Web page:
And as we may learn from this byegone type of saintly workers in their social life, in the principles (that is) which guided them as members of a community, — so most assuredly we may sit at the feet of very many of them in their individual holiness, and learn from them how better and more truly to follow Christ our Lord. We may find warmth in their footsteps, as faint and weary, and with many a sad stumble, we follow them across the sad world's snow. "Languor was not in their hearts, nor weakness in their words, nor weariness on their brows".

"Servants of God ! or sons Shall I not call you ? because Not as servants ye knew Your Father's innermost mind— His who unwillingly sees One of His little ones lost".

It would be quite impossible to call before you the multitudes of noble figures with white robes and palms in their hands which would arise at the bidding of a student of history. Shall it be St. Anselm, after his stormy yet noble archiepiscopate, in his hour of death, like the humblest brother of his old monastery at Bec, laid on sackcloth, over which were strewed ashes in the shape of the cross, and so, amid prayers and low chants, and fervent blessings, calmly and happily breathing his last among his weeping friends ? Shall it be St. Edmund of Canterbury, with the pallor of his beautiful countenance " growing a fair shining red," as he spoke in his lecture-ioom at Oxford of God and holy things; or as he sprinkled with dust the few coins, his sole possession, which lay loose in his window-sill,—saying ashes to ashes, dust to dust ? Or shall it be St. Thomas Aquinas, with his daily prayer, " Give me, O Lord, a noble heart, which no earthly affection can drag down " ? Or shall it be St. Bonaventura pointing in silence to his crucifix, when he was asked the source of his vast learning; and found washing the meanest vessels of his monastery, when they brought him the hat of a cardinal from Rome? Or shall it be St. Bernardin of Siena, whose pure and modest presence, even as a boy, hushed and overawed at once every evil word of his companions ? Or shall it be a ruler like Gregory the Great, the son of a poor carpenter, yet towering so high in the might of conscious integrity,— so utterly superior to the world by complete indifference to its interests,—that the guilty Emperor of Germany cowered in terror before his look, and at his feet ? Or St. Bernard of Clairvaux, rebuking princes, upholding popes, firing all Europe to a new crusade, living in utter poverty, daily asking himself the stern question, " Bernarde, ad quid venisti ? " " Bernard, wherefore art thou here ?" These are but stray gleams from lives of steady radiance. But go into our National Gallery, or any great collection of pictures, and there— for amid the dust and weariness of life it is well to refresh our souls with things holy and beautiful — gaze on the pictures of Fra Angelico of Fiesole, if you would see the heavenly calm of spirit to which some of the monks attained. Il beato—as he is often called, for he was never canonised—was a monk of that famous monastery of San Marco, at Florence, which, at the same epoch, also sent forth the eloquent, fiery, undaunted Savonarola, to thunder his impassioned denunciations against the gross corruptions of the Church and of the world. In every cell of that monastery of San Marco is painted a crucifixion by this holy painter. He painted them on his knees, and with streaming tears. Never would he receive one penny for them. Never would he alter a line when once painted, for he painted the faces of his visions, and looked on them as sent by inspiration. And inspired, indeed, they were, by the spirit of holy love; by the stainless purity of a life which turned to the Divine as a flower to the sunlight; by the calm, unsullied innocence of one whose soul was as a weaned child. Look at the tender rose, and gold, and violet—the delicate springtide colourings of his pictures ;—look at the angelic and saintly faces, so untroubled, so unlike those around us— pure and bright as the blue of heaven when there is not one cloud to stain it;—look at the rapt, exquisite devotion, radiating outward as from an inward flame, which pervades the whole canvas as with a subtle lambency like the atmosphere of paradise. Alike the Sinaitic thunder-ings of Savonarola, and the " soft, silent pictures " of Fra Angelico were the outcome of life in that monastic self-sacrifice. It was the self-discipline of the monkish cell which fired the indignation and strengthened the courage of the one to face the storms of hatred and the agonies of martyrdom. It was the self-discipline of the monkish cell which made the other so despise the world that,— wholly dead to rank and ambition,—he refused the Archbishopric of Florence, and nominated a brother monk instead, who in his turn became the best and holiest Archbishop by whom Florence had ever been ruled. And how came it that types of virtue so different —the one so magnificent in its power and fearlessness, the other so perfect in its love and peace—were fostered in the same cloistral shade? It came from what Milton called " the unresistible might of weakness which shakes the world;" it came from the indefinite fruitfulness of self-sacrifice ; it came from that spiritual force of chastity, of self-denial, "which knows how to weep, to pray, to love; which knows how to be poor, unknown, despised; harder than a diamond against pride and corruption; more tender than a mother towards all that suffers and that seeks.'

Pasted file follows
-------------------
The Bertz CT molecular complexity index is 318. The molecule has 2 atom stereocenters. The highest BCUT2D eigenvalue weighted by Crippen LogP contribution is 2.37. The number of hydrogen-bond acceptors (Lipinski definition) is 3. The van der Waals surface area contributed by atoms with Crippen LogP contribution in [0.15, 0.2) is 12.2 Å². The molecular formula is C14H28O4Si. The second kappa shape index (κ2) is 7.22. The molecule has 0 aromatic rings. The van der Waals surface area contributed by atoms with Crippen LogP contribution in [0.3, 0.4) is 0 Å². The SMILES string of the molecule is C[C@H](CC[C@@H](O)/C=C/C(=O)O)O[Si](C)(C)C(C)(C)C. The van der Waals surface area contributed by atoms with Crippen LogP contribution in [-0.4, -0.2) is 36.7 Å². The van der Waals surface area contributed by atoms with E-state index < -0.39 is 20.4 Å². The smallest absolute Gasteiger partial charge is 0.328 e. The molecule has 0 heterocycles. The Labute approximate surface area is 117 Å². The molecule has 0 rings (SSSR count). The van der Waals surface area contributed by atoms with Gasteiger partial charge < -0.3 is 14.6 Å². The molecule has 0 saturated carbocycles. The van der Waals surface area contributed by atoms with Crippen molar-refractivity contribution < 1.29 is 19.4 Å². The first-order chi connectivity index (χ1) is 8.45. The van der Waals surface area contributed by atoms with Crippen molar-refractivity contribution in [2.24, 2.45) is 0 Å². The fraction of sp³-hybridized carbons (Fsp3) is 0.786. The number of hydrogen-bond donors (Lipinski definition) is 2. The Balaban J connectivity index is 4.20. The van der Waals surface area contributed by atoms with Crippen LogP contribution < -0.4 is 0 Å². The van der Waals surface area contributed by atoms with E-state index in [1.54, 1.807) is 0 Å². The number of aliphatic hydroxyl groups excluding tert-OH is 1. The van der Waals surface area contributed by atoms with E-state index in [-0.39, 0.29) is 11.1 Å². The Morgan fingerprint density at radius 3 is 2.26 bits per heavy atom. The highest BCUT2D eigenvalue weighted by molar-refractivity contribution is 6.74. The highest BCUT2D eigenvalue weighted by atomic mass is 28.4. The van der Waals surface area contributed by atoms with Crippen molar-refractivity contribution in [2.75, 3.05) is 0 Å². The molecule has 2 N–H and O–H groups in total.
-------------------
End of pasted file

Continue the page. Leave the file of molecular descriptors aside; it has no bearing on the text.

Deeply, I fear, does this age need to take to heart the stern, inexorable necessity of such self conquest. It was the central conception of monasticism, it may well be the central lesson of modern civilisation. " Put ye on the Lord Jesus Christ, and make not provision for the flesh, to subdue the lusts thereof".

Saintly Workers, p. 69.